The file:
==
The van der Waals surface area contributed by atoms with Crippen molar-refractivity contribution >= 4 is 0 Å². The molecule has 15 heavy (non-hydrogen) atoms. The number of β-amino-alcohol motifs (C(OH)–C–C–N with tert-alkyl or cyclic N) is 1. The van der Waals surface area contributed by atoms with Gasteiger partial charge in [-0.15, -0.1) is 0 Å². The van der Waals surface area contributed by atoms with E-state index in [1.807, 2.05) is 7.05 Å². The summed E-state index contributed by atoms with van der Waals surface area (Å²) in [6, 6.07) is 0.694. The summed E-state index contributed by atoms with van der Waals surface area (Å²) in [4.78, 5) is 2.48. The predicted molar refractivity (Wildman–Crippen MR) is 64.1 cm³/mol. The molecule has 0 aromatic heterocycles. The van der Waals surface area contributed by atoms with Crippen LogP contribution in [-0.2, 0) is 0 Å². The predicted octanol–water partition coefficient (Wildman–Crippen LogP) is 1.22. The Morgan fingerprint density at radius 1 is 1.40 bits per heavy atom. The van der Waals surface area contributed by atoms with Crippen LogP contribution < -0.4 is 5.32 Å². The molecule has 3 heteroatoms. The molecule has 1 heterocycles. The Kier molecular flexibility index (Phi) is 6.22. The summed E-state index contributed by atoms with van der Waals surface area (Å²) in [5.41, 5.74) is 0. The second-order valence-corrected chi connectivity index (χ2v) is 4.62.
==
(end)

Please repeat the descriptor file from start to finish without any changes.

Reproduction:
The van der Waals surface area contributed by atoms with Crippen molar-refractivity contribution >= 4 is 0 Å². The molecule has 15 heavy (non-hydrogen) atoms. The number of β-amino-alcohol motifs (C(OH)–C–C–N with tert-alkyl or cyclic N) is 1. The van der Waals surface area contributed by atoms with Gasteiger partial charge in [-0.15, -0.1) is 0 Å². The van der Waals surface area contributed by atoms with E-state index in [1.807, 2.05) is 7.05 Å². The summed E-state index contributed by atoms with van der Waals surface area (Å²) in [6, 6.07) is 0.694. The summed E-state index contributed by atoms with van der Waals surface area (Å²) in [4.78, 5) is 2.48. The predicted molar refractivity (Wildman–Crippen MR) is 64.1 cm³/mol. The molecule has 0 aromatic heterocycles. The van der Waals surface area contributed by atoms with Crippen LogP contribution in [-0.2, 0) is 0 Å². The predicted octanol–water partition coefficient (Wildman–Crippen LogP) is 1.22. The Morgan fingerprint density at radius 1 is 1.40 bits per heavy atom. The van der Waals surface area contributed by atoms with Crippen LogP contribution < -0.4 is 5.32 Å². The molecule has 3 heteroatoms. The molecule has 1 heterocycles. The Kier molecular flexibility index (Phi) is 6.22. The summed E-state index contributed by atoms with van der Waals surface area (Å²) in [5.41, 5.74) is 0. The second-order valence-corrected chi connectivity index (χ2v) is 4.62.